Monday, August 14, 2017
Thoughts on the Charlottesville Violence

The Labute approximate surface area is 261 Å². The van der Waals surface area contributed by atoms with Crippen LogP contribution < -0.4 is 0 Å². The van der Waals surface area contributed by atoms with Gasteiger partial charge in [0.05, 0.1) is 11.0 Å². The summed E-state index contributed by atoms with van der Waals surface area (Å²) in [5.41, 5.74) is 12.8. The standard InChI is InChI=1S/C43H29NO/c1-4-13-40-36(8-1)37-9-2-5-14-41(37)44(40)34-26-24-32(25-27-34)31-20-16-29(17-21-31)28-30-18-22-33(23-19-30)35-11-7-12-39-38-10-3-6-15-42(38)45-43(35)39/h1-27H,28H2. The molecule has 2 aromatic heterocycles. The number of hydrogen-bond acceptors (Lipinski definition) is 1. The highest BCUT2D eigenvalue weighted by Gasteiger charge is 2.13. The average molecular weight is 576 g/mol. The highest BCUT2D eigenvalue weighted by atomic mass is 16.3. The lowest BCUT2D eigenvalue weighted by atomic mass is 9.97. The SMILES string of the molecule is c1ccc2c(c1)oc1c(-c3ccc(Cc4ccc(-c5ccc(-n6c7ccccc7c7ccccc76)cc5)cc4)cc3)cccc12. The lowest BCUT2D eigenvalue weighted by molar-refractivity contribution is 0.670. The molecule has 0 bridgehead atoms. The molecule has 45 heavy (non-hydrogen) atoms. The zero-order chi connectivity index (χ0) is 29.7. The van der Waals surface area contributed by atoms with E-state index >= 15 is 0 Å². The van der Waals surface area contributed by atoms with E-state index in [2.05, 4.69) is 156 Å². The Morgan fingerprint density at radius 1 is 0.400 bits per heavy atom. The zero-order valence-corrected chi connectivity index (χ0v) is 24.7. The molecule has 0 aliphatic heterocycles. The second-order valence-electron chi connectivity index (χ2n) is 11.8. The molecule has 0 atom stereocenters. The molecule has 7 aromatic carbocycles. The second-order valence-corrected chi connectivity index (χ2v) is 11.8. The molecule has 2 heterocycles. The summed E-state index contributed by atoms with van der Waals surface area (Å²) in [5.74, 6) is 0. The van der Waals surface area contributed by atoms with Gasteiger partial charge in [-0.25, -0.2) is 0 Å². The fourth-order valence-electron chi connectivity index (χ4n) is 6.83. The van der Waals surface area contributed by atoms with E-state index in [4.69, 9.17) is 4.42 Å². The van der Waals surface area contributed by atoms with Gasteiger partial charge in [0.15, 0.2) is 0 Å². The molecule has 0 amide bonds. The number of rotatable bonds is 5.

I have nothing good to say about the KKK, neo-Nazis, white supremacists, and their ilk, but they have every right to demonstrate and protest. As long as they are non-violent. Antifa has every right to demonstrate and protest. As long as they are non-violent. Protesters and counter-protesters have the same rights. As long as they are non-violent. Every protester and counter-protester has a right of self-defense when attacked. Who physically started yesterday’s melee is still unclear, but self-defense does not give James Alex Fields, Jr. any right to mow down protesters with his car. I have no idea what he was thinking, but he will have plenty of time for reflection in his life in prison, quite possibly on Death Row. Reports have also surfaced about his possible insanity. The scary thing about the Charlottesville violence is that it is becoming more common in the United States with the decline of civil discourse. More often it’s the left resorting to violence, be it at Berkeley, Chicago, Claremont McKenna, Davis, Evergreen State, Middlebury College, or Missouri. A pro-trump rally in Anaheim was attacked by anti-Trump protestors on May 25, 2016. Provocateurs were hired to disrupt Trump rallies last year. A Bernie Sanders supporter tried to assassinate Republican members of Congress in Alexandria, Virginia at a baseball practice on June 14, 2017. President Obama never referred to Radical Islam Terrorism, even calling the Fort Hood shootings “workplace violence.” Yet the media is throwing a hissy-fit because President Trump initially decried all acts of violence in Charlottesville rather than singling out the KKK, neo-Nazis and white supremacists. The failure in Charlottesville was the extreme pacificity, at least initially, by law enforcement. By way of comparison, the Seattle Police interposed themselves between the protesters and counter-protesters yesterday, reducing the risk of violence. Police forces should have learned from Berkeley, Baltimore, and Ferguson that failure to act decisively at the beginning leads to greater violence in these incidents. The city vehemently claims that no order was issued to the Charlottesville police to stand down. If so, they were poorly led, poorly prepared or poorly trained. The President of the University of Virginia, Mayor of Charlottesville, and Governor of Virginia all condemned the rally before it began, adding to the poisoned atmosphere in the city. The Mayor afterwards accused President Trump of being responsible for the violence.